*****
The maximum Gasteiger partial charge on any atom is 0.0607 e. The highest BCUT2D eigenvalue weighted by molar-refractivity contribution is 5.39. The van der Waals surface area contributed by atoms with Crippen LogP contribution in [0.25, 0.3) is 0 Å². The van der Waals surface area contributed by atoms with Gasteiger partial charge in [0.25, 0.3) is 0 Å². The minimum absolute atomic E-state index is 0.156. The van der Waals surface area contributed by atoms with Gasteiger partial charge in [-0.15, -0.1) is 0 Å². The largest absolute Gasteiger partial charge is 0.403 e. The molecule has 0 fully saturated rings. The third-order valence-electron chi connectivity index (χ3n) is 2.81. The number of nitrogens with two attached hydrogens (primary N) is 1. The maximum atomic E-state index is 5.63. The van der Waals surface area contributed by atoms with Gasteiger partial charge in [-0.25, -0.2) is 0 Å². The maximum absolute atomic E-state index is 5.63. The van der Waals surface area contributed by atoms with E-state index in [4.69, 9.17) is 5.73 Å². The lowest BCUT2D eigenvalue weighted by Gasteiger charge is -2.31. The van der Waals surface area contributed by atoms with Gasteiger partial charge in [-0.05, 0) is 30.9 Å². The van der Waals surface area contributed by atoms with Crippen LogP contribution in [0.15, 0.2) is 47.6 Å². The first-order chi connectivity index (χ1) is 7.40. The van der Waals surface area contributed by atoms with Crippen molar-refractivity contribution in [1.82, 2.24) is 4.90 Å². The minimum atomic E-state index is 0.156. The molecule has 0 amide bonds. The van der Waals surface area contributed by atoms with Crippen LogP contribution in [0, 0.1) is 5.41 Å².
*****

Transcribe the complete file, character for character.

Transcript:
The maximum Gasteiger partial charge on any atom is 0.0607 e. The highest BCUT2D eigenvalue weighted by molar-refractivity contribution is 5.39. The van der Waals surface area contributed by atoms with Crippen LogP contribution in [0.25, 0.3) is 0 Å². The van der Waals surface area contributed by atoms with Gasteiger partial charge in [0.25, 0.3) is 0 Å². The minimum absolute atomic E-state index is 0.156. The van der Waals surface area contributed by atoms with Gasteiger partial charge in [-0.15, -0.1) is 0 Å². The largest absolute Gasteiger partial charge is 0.403 e. The molecule has 0 fully saturated rings. The third-order valence-electron chi connectivity index (χ3n) is 2.81. The number of nitrogens with two attached hydrogens (primary N) is 1. The maximum atomic E-state index is 5.63. The van der Waals surface area contributed by atoms with Gasteiger partial charge in [-0.25, -0.2) is 0 Å². The maximum absolute atomic E-state index is 5.63. The van der Waals surface area contributed by atoms with E-state index in [4.69, 9.17) is 5.73 Å². The lowest BCUT2D eigenvalue weighted by Gasteiger charge is -2.31. The van der Waals surface area contributed by atoms with Gasteiger partial charge in [-0.05, 0) is 30.9 Å². The van der Waals surface area contributed by atoms with Crippen LogP contribution in [0.15, 0.2) is 47.6 Å². The first-order chi connectivity index (χ1) is 7.40. The van der Waals surface area contributed by atoms with Crippen molar-refractivity contribution in [1.82, 2.24) is 4.90 Å². The minimum atomic E-state index is 0.156. The molecule has 0 amide bonds. The van der Waals surface area contributed by atoms with Crippen LogP contribution in [0, 0.1) is 5.41 Å².